Indiana is one of only a half-dozen states that allows people to create a will electronically. Specific legal provisions have made electronic wills, or e-wills, a viable and legal alternative to paper wills. Here are the steps you must take to execute or revoke an electronic will.
Executing an electronic will
If you choose to create your will electronically, you may risk your estate getting held up in probate court if you do not follow the steps to ensure that your e-will is valid. The general steps to execute a will electronically are as follows:
- The will document must be in text format.
- The testator (the individual making the will) must sign or direct someone to sign for them; the signer must be physically present with the testator.
- The testator must have two people witness their signature, and those two must also add their digital signatures to the e-will document.
- Neither of the witnesses may be the same person directed to sign for the testator.
This area of law is rapidly evolving, and each state may have additional legal requirements to execute an e-will legally.
Revoking an electronic will
The testator can revoke an electronic will, similar to a paper will. You can accomplish a revocation, generally speaking, by using the following methods. As with executing an e-will, each state’s probate code may have additional criteria for revocation. The testator can revoke an e-will by:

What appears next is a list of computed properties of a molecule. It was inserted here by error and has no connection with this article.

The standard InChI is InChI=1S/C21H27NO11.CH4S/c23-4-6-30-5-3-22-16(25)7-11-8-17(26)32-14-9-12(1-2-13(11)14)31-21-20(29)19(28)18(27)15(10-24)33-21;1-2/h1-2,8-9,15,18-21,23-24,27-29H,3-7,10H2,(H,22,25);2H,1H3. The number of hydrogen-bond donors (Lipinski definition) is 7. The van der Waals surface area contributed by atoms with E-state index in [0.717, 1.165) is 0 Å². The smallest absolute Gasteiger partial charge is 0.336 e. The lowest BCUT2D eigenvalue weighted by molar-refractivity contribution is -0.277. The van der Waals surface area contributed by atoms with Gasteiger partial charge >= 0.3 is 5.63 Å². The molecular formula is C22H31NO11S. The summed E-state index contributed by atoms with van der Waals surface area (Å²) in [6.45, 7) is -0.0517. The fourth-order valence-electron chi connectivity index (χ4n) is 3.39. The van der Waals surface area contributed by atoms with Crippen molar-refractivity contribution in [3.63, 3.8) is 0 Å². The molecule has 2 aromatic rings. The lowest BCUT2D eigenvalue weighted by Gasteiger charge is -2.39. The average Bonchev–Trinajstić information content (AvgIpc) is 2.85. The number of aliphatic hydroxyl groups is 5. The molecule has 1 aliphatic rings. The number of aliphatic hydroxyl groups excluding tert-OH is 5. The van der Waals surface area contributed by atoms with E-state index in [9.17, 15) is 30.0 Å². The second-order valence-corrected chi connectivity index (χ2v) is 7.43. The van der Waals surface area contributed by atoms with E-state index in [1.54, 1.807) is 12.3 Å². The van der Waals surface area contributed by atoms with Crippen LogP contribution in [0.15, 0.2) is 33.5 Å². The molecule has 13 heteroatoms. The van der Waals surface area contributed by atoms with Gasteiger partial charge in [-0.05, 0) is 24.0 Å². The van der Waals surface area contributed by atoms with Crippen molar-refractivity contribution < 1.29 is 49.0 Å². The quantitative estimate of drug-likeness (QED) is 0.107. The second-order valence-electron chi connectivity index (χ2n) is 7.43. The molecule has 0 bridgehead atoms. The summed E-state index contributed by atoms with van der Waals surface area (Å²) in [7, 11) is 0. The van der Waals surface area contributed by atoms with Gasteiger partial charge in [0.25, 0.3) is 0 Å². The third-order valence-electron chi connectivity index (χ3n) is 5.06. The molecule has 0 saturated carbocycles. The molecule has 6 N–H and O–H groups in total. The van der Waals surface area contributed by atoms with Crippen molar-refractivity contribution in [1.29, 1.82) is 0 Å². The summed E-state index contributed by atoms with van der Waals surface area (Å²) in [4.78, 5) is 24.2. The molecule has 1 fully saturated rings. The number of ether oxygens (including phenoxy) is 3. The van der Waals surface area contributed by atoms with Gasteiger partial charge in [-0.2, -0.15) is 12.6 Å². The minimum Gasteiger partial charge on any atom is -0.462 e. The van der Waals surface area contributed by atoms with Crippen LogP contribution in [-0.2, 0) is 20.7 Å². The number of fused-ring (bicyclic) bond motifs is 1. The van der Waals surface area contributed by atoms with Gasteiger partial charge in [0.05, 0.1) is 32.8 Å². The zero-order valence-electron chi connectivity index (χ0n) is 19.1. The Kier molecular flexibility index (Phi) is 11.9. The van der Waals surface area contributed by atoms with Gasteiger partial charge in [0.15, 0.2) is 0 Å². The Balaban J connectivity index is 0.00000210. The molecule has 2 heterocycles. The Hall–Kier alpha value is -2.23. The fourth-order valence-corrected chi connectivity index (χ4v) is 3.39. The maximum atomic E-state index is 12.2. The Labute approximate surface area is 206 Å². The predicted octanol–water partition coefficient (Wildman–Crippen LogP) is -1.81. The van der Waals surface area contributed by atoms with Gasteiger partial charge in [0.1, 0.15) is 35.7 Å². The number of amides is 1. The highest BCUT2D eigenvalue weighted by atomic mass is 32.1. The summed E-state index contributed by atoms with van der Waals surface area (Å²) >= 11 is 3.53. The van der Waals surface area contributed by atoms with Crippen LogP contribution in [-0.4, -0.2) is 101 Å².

- Executing a new electronic or paper will containing language that explicitly revokes or supersedes all preexisting wills
- Permanently deleting or rendering all copies of the e-will unreadable and non-retrievable
- Contacting any custodian or attorney that holds the will or a copy and instructing them to destroy all copies of the e-will
Whether the testator, custodian or attorney revokes the e-will, the document must be destroyed by permanently deleting each digital copy and making the electronic document unreadable and non-retrievable.
Alternative revocation method
If for some reason, the testator cannot destroy copies of an e-will, they can execute a revocation document that will deem prior wills invalid. Requirements may vary by state, but generally, the revocation document must meet the following criteria:
- The testator and two witnesses must sign the revocation.
- The document must refer to the date the revoked e-will was signed.
- The revocation document must state that the testator is revoking the existing e-will.
When creating a paper will is difficult or not possible, creating an e-will can help you manage your estate and offer peace of mind.